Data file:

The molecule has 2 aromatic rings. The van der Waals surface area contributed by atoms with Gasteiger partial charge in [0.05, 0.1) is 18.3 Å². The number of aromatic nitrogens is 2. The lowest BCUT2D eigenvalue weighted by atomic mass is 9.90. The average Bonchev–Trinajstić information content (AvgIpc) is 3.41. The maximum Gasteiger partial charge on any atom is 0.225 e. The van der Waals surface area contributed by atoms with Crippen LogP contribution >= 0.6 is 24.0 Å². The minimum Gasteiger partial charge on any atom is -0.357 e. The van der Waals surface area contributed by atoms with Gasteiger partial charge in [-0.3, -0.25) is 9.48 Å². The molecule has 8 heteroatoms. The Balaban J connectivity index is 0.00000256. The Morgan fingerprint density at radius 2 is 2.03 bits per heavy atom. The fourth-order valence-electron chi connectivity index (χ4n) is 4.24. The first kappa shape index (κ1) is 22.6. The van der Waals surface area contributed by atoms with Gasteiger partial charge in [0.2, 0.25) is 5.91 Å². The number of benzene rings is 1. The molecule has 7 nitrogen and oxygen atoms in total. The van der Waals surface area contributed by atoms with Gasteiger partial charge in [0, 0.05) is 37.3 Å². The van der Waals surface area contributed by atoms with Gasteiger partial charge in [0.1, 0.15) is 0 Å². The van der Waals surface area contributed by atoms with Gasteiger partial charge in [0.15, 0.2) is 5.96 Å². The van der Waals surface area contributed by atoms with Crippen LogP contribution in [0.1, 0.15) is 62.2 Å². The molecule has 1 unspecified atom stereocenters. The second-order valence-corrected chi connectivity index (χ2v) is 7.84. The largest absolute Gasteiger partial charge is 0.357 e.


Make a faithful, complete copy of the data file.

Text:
The molecule has 2 aromatic rings. The van der Waals surface area contributed by atoms with Gasteiger partial charge in [0.05, 0.1) is 18.3 Å². The number of aromatic nitrogens is 2. The lowest BCUT2D eigenvalue weighted by atomic mass is 9.90. The average Bonchev–Trinajstić information content (AvgIpc) is 3.41. The maximum Gasteiger partial charge on any atom is 0.225 e. The van der Waals surface area contributed by atoms with Crippen LogP contribution >= 0.6 is 24.0 Å². The minimum Gasteiger partial charge on any atom is -0.357 e. The van der Waals surface area contributed by atoms with Gasteiger partial charge in [-0.3, -0.25) is 9.48 Å². The molecule has 8 heteroatoms. The Balaban J connectivity index is 0.00000256. The Morgan fingerprint density at radius 2 is 2.03 bits per heavy atom. The fourth-order valence-electron chi connectivity index (χ4n) is 4.24. The first kappa shape index (κ1) is 22.6. The van der Waals surface area contributed by atoms with Gasteiger partial charge in [0.2, 0.25) is 5.91 Å². The number of benzene rings is 1. The molecule has 7 nitrogen and oxygen atoms in total. The van der Waals surface area contributed by atoms with Gasteiger partial charge in [0, 0.05) is 37.3 Å². The van der Waals surface area contributed by atoms with Gasteiger partial charge in [0.1, 0.15) is 0 Å². The van der Waals surface area contributed by atoms with Gasteiger partial charge in [0.15, 0.2) is 5.96 Å². The van der Waals surface area contributed by atoms with Crippen LogP contribution in [0.1, 0.15) is 62.2 Å². The molecule has 1 unspecified atom stereocenters. The second-order valence-corrected chi connectivity index (χ2v) is 7.84. The largest absolute Gasteiger partial charge is 0.357 e.